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Limit on Private Cars

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BEIJING, China (December 14) – Recently, China’s National Reform and Development Commission released an energy-saving guide for the medium and long term. Among an array of policy proposals, one says big cities should limit private cars. According to the document, buying private cars shall be explicitly discouraged in favour of buses, subways and bicycles, because […]

BEIJING, China (December 14) – Recently, China’s National Reform and Development Commission released an energy-saving guide for the medium and long term. Among an array of policy proposals, one says big cities should limit private cars.

According to the document, buying private cars shall be explicitly discouraged in favour of buses, subways and bicycles, because they exploit too much transportation resource.

But the reactions in China have been, to say the least, not favourable towards these proposed measures. The next piece is taken from the China Daily newspaper as a comment on the new policy:

“It is not quite in tune with the burgeoning “car boom” China is experiencing right now. The contributions of the automobile industry to the national economy have pushed more and more places to join the national zeal for car making. If the idea of curbing private cars will be put into practice, who will buy all these cars? And what shall the car owners do with the cars they have already bought?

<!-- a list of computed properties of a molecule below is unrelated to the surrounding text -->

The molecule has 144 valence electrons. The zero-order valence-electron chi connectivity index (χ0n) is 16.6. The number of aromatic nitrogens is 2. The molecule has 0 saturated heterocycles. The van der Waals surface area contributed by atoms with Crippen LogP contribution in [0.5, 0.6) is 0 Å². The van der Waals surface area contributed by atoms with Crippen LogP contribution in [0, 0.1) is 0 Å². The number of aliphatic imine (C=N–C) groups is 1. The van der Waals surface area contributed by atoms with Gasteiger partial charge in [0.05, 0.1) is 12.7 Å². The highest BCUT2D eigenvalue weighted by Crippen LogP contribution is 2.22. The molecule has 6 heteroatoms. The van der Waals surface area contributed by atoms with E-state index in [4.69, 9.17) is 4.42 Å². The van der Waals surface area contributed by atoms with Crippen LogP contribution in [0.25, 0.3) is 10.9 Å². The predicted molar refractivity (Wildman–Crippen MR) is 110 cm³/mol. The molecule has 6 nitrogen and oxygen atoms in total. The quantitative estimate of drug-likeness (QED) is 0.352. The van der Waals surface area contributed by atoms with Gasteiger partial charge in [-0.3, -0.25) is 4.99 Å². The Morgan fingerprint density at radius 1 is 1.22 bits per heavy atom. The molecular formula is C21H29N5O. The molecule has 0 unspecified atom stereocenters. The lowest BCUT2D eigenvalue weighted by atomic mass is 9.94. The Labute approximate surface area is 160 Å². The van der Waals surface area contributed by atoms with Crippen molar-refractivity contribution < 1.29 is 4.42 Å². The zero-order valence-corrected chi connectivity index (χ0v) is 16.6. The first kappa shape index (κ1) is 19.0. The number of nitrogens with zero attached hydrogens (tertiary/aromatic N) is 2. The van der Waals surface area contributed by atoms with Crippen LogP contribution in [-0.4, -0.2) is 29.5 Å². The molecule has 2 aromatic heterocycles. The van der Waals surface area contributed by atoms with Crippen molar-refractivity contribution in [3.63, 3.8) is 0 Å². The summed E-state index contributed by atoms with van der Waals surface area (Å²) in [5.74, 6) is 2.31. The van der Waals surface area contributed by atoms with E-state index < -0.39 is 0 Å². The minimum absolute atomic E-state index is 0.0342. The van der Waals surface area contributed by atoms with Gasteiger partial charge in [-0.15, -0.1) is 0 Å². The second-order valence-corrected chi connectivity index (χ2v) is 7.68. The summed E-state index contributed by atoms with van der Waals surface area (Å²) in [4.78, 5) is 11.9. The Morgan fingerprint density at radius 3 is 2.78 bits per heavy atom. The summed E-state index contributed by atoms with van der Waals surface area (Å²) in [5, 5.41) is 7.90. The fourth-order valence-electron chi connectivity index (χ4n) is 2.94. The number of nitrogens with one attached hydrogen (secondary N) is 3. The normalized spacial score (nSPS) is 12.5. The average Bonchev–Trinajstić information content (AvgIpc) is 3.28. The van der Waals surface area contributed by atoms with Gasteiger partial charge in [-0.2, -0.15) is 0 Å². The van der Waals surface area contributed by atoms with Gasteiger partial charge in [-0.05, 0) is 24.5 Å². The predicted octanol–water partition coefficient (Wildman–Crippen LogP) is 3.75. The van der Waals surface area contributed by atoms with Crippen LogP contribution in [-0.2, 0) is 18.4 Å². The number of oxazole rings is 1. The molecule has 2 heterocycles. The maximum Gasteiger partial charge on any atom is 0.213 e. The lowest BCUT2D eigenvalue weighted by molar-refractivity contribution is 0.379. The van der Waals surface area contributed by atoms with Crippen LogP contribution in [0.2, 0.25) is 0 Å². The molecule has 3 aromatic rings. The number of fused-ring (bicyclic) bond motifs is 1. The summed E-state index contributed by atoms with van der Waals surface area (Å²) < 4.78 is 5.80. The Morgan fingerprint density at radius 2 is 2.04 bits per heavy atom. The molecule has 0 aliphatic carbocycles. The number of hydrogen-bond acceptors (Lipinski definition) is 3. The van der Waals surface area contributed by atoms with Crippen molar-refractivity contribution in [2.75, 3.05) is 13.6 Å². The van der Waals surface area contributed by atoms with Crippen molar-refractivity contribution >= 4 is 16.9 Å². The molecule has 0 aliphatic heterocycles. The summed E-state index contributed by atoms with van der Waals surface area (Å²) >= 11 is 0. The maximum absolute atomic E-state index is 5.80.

Furthermore, if the restriction only applies to private cars but not to government vehicles, the problem of acute transportation resources shortage will still not be resolved.

In addition, if the restriction only affects would-be car purchasers but not present car owners, transportation resources would be enjoyed exclusively by a small group of people, mainly from the upper echelons of society – entrepreneurs or white-collar elites”.

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